http://webapps.qmul.ac.uk/cell/Hooke/hooke_foli...

Terry Foreman   Link to this

"The Curator being called vpon to declare what apparatus he had ready thought of for the Expt. of Diuing to be tryd by the vrinator that offers himself for it, said that there were made formerly diuing Boxes which he would put in order, and that the Expt. necessary to be made first of all for the purpose was to try which way the Diuer could continue a good while vnder water soe as to work there freely which being once contriued soe as to succeed, there would then offer it self a great number of Experiments to be made vnder water. "

Hooke might have been referring to the 1535 device by Guglielmo de Lorena that can be considered a true diving bell. This apparatus rested on diver’s shoulders and had much of its weight supported by slings. This bell provided enough air for the diver to breathe.
http://library.thinkquest.org/28170/media/221db...

Here's an account of Hooke's own (awful) diving experiment and, below that, an image of the bell Edmund Halley developed in the 1690's.
http://books.google.com/books?id=MWr8ZPOTeDsC&p...

Robert Gertz   Link to this

"And there I left them coming forth, and I to the New Exchange, there to meet Mrs. Burroughs, and did take her in a carosse and carry elle towards the Park, kissing her..."

Hmmn...I guess Leopold Bloom here would say something about wanting life after his journey among the Dead. One wonders if Joyce ever did read Sam?

Meanwhile, speaking of journeying among the Dead...How is Bess making out (ouch) in Brampton?

It was surprising how little protest she put up about going this year. Perhaps she went with a bunch of gifts for new bride Pall and was eager to play Lady Bountiful since she didn't get to do the wedding planner?

Or maybe Sam used his new and successful "silent" treatment...

"I won't go!! Sam'l!! Put me down, Will Hewer!!! I'll never be taken to that Hell in Brampton again!!! Deborah, cut these ropes!!! Help!!!! Sam'l!! Are you listening to me?!!"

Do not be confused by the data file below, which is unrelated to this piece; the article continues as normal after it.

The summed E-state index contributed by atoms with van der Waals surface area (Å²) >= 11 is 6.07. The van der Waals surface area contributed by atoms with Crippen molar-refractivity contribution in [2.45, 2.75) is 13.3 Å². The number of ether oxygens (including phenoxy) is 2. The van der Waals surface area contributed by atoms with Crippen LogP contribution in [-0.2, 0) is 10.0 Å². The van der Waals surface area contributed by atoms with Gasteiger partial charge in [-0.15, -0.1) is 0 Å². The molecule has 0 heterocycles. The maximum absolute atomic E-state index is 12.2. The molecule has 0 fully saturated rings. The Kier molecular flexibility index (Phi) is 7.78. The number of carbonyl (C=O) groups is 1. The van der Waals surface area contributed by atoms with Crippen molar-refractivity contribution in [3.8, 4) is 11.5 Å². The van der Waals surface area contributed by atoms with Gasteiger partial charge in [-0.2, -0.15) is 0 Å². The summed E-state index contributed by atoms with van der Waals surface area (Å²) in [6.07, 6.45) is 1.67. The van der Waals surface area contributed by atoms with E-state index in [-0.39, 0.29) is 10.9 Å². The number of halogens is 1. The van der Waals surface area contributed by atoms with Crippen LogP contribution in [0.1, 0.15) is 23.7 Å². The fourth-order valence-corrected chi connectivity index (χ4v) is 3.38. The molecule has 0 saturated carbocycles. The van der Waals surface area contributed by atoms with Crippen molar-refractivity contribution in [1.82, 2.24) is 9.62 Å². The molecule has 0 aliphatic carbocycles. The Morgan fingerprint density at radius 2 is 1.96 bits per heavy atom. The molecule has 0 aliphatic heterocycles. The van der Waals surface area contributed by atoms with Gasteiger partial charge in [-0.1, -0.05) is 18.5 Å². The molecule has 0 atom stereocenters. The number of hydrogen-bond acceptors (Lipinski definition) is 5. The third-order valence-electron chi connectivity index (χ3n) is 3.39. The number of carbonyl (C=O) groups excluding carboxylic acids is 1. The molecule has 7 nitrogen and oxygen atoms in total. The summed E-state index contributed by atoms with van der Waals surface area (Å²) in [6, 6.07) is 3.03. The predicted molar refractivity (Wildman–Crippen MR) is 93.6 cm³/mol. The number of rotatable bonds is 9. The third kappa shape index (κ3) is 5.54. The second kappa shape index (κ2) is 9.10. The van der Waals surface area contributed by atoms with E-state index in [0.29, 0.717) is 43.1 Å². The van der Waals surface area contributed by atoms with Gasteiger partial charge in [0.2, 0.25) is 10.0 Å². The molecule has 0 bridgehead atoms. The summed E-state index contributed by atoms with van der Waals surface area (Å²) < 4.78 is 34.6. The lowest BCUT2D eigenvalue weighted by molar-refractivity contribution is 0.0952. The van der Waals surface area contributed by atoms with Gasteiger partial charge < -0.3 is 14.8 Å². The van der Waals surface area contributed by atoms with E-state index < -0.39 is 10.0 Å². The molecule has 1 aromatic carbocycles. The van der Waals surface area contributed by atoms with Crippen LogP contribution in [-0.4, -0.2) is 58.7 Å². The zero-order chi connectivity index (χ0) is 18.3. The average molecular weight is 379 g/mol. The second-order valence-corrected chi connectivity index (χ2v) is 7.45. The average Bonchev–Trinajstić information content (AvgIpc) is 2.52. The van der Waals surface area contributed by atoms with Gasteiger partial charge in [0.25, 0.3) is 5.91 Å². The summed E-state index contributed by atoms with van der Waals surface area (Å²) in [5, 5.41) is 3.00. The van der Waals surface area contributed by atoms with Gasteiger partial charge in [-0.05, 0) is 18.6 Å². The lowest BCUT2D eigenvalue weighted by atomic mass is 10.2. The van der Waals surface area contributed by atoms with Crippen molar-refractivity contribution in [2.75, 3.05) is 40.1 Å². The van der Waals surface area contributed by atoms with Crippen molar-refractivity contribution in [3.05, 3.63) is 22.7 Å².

"See, Hewer the other remarkable thing about the Otacousticon is that it blocks all sounds within a 15 foot radius." Sam notes happily, ear to borrowed device.

"Yes, sir." Hewer sighs, glancing to tied down Bess on cart, still screaming.

Fine for him...I've got to accompany her to Brampton...

"Sam'l!!!" Hewer can make out her frantic cries by gesture and lip movement though the Otacousticon does its work well.

"All my best to Father, John, and Pall, sweetheart." Sam calls, waving...

"She'll calm down in a few hours, Hewer, never fear. This new method of dealing is a marvel..." Sam beams.

Terry Foreman   Link to this

@Robert G, do you suppose the absence of Saml's late Mum helps?

language hat   Link to this

"kissing her and tocanda su breast, so as to make myself do"

The use of the verb "do" for "have sexual intercourse with" is of course of long standing (ca. 1650: "But hee knewe not how to woo me nor do me"), but I don't think I've seen it used intransitively in the sense of today's "come" before.

martinb   Link to this

I think he's used the Spanish "hacer" intransitively in previous entries.

Terry Foreman   Link to this

"I heard Sir R. Howard impeach Sir William Penn, in the House of Lords, for breaking bulk, and taking away rich goods out of the East India prizes, formerly taken by Lord Sandwich."

The charges will be debated in Commons 5 days from now (on the 14th in Grey): http://www.british-history.ac.uk/report.aspx?co...

Robert Gertz   Link to this

Bess seemed to be getting on with Meg last time they were together in London not long before Meg passed on. Her big thing has been with John Sr., especially since the Coleman affair. I wonder if all her fussing over Pall's wedding made things a bit more friendly between them.